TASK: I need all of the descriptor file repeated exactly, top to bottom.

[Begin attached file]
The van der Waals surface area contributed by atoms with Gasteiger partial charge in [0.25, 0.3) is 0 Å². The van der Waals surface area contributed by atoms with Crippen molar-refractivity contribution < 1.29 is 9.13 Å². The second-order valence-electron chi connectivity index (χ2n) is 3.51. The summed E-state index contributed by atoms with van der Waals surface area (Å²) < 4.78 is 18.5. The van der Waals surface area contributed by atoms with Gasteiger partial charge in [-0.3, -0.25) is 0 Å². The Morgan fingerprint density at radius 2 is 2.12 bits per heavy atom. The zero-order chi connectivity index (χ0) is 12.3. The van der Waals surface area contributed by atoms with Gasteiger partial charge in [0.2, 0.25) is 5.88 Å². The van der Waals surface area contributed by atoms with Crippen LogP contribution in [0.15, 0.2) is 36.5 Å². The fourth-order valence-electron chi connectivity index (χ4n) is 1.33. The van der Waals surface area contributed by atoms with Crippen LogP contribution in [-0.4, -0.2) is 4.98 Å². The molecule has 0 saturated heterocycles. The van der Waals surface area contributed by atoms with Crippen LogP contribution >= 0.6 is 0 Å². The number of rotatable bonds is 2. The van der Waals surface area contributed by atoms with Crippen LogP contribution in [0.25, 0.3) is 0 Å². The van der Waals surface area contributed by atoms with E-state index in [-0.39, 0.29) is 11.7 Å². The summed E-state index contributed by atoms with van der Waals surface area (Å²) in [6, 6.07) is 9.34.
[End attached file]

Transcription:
The van der Waals surface area contributed by atoms with Gasteiger partial charge in [0.25, 0.3) is 0 Å². The van der Waals surface area contributed by atoms with Crippen molar-refractivity contribution < 1.29 is 9.13 Å². The second-order valence-electron chi connectivity index (χ2n) is 3.51. The summed E-state index contributed by atoms with van der Waals surface area (Å²) < 4.78 is 18.5. The van der Waals surface area contributed by atoms with Gasteiger partial charge in [-0.3, -0.25) is 0 Å². The Morgan fingerprint density at radius 2 is 2.12 bits per heavy atom. The zero-order chi connectivity index (χ0) is 12.3. The van der Waals surface area contributed by atoms with Gasteiger partial charge in [0.2, 0.25) is 5.88 Å². The van der Waals surface area contributed by atoms with Crippen LogP contribution in [0.15, 0.2) is 36.5 Å². The fourth-order valence-electron chi connectivity index (χ4n) is 1.33. The van der Waals surface area contributed by atoms with Crippen LogP contribution in [-0.4, -0.2) is 4.98 Å². The molecule has 0 saturated heterocycles. The van der Waals surface area contributed by atoms with Crippen LogP contribution >= 0.6 is 0 Å². The number of rotatable bonds is 2. The van der Waals surface area contributed by atoms with Crippen LogP contribution in [0.25, 0.3) is 0 Å². The van der Waals surface area contributed by atoms with E-state index in [-0.39, 0.29) is 11.7 Å². The summed E-state index contributed by atoms with van der Waals surface area (Å²) in [6, 6.07) is 9.34.